Mehdi's Morning Memo: Child Benefit 'Chaos'


The five things you need to know on Thursday 3rd January 2012...


Remember the chancellor's controversial decision to scrap child benefit for any family in which one parent earns more than £60,000 a year? It comes into force next week and...um..er...there might be a problem with it.

From the Telegraph's splash ("Tax chaos as child benefit cut looms"):

"Almost a third of families affected by George Osborne's raid on child benefit have not been formally warned that they will no longer be eligible for the handout, which will be means-tested from next Monday.

"As a result, more than 300,000 people will have to come forward and begin completing complex tax returns for the year ending this April - or face fines running into hundreds of pounds a year.

"HM Revenue and Customs has informed 784,000 families that they must either stop claiming child benefit by this weekend or pay a new tax to cover the cost of the payments.

"More than 160,000 people have already opted not to receive payouts. However, the Government admits that more than 1.1 million families will be affected by the change, meaning that at least another 316,000 have not yet been contacted by the tax authorities."

This'll make George Osborne even more popular with the Tory traditionalists who are already such big fans of his.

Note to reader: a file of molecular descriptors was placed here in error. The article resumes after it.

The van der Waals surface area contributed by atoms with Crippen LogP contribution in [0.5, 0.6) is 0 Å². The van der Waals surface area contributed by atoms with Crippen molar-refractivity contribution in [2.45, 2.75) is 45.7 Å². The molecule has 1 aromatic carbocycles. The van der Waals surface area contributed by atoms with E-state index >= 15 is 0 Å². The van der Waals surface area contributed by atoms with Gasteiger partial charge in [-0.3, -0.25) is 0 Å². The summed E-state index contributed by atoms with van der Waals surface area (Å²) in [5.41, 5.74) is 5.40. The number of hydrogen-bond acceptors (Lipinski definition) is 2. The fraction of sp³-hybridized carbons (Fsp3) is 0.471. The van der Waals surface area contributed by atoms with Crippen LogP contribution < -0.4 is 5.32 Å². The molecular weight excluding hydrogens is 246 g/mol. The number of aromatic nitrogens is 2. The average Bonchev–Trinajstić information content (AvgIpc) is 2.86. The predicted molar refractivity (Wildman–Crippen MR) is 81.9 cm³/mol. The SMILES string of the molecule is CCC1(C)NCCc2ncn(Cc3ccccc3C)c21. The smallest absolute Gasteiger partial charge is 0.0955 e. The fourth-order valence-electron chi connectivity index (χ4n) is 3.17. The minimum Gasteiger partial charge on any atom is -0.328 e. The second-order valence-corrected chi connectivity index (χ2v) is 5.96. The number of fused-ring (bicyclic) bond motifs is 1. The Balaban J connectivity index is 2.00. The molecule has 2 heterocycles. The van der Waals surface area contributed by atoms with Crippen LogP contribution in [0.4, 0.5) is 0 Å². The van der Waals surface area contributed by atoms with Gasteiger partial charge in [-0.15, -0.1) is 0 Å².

So, too, will the former Lib Dem health minister Paul Burstow's proposal, published in the Guardian, to have most pensioners lose their winter fuel allowance in order to pay for reform of the care funding system on a means-tested basis.


Some good and bad news for Gideon, however, in the Times.

The good?

"Bosses are much more confident about the British economy than they were a year ago. They are also full of praise for the Government's hard-line austerity policies..."

The bad?

"[B]ut [they] are having second thoughts about George Osborne, whose personal rating is plunging."

Oh. The paper reports:

"A survey by the Institute of Directors indicates that most business leaders believe that Britain should avoid a triple-dip recession. The quarterly snapshot of more than 1,300 company directors shows a surge in faith that things can only get better this year."

Good news for the rest of us, eh? Then again, given most business leaders didn't see the double-dip recession coming, I'm not sure they're the seers or prophets that they want us to believe they are.


There's a rather interesting open letter to David Cameron published - in the form of an advert! - in various newspapers this morning.

Referring to the dispute over the Falkland Islands, it calls on the UK government to abide by a 1960 United Nations resolution urging member states to "end colonialism in all its forms and manifestations" and says Britain should begin negotiations over the sovereignty of the "Malvinas" which, claims the letter, were "forcibly stripped" from Argentina exactly 180 years ago, on 3 January 1833.

The author of this rather blunt and acerbic letter? Argentina's president, Cristina Fernandez de Kirchner. I'm guessing the British government's decision last month to name a chunk of Antarctica after Her Majesty didn't go down so well in Buenos Aires.

Over to you, Dave.


Watch the 20 funniest viral videos of 2012.